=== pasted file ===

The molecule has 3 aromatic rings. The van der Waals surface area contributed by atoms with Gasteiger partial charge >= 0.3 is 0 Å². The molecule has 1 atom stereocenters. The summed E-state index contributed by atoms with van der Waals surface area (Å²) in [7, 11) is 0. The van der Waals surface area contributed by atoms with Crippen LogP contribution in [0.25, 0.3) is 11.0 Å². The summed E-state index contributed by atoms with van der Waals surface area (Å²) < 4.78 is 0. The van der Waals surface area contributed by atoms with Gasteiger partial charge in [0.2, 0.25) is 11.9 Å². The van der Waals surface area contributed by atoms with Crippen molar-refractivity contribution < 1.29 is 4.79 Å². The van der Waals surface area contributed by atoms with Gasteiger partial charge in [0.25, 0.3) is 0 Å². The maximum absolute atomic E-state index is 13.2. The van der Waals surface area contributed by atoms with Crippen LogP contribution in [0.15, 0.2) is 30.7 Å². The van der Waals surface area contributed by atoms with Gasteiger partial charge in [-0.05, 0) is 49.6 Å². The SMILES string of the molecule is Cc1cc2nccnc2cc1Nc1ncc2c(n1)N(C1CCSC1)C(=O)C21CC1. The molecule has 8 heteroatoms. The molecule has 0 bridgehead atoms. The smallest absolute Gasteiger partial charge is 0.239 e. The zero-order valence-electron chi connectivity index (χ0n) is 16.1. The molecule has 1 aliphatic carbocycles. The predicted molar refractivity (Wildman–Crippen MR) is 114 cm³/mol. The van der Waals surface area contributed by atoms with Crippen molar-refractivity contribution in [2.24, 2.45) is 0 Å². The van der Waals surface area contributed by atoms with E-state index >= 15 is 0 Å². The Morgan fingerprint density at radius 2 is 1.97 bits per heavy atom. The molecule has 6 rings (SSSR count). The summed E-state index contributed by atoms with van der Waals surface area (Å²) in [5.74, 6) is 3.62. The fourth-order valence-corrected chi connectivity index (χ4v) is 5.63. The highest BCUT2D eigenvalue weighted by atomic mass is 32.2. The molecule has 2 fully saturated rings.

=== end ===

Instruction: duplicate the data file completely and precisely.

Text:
The molecule has 3 aromatic rings. The van der Waals surface area contributed by atoms with Gasteiger partial charge >= 0.3 is 0 Å². The molecule has 1 atom stereocenters. The summed E-state index contributed by atoms with van der Waals surface area (Å²) in [7, 11) is 0. The van der Waals surface area contributed by atoms with Crippen LogP contribution in [0.25, 0.3) is 11.0 Å². The summed E-state index contributed by atoms with van der Waals surface area (Å²) < 4.78 is 0. The van der Waals surface area contributed by atoms with Gasteiger partial charge in [0.2, 0.25) is 11.9 Å². The van der Waals surface area contributed by atoms with Crippen molar-refractivity contribution < 1.29 is 4.79 Å². The van der Waals surface area contributed by atoms with Gasteiger partial charge in [0.25, 0.3) is 0 Å². The maximum absolute atomic E-state index is 13.2. The van der Waals surface area contributed by atoms with Crippen LogP contribution in [0.15, 0.2) is 30.7 Å². The van der Waals surface area contributed by atoms with Gasteiger partial charge in [-0.05, 0) is 49.6 Å². The SMILES string of the molecule is Cc1cc2nccnc2cc1Nc1ncc2c(n1)N(C1CCSC1)C(=O)C21CC1. The molecule has 8 heteroatoms. The molecule has 0 bridgehead atoms. The smallest absolute Gasteiger partial charge is 0.239 e. The zero-order valence-electron chi connectivity index (χ0n) is 16.1. The molecule has 1 aliphatic carbocycles. The predicted molar refractivity (Wildman–Crippen MR) is 114 cm³/mol. The van der Waals surface area contributed by atoms with Crippen molar-refractivity contribution in [2.24, 2.45) is 0 Å². The van der Waals surface area contributed by atoms with E-state index >= 15 is 0 Å². The Morgan fingerprint density at radius 2 is 1.97 bits per heavy atom. The molecule has 6 rings (SSSR count). The summed E-state index contributed by atoms with van der Waals surface area (Å²) in [5.74, 6) is 3.62. The fourth-order valence-corrected chi connectivity index (χ4v) is 5.63. The highest BCUT2D eigenvalue weighted by atomic mass is 32.2. The molecule has 2 fully saturated rings.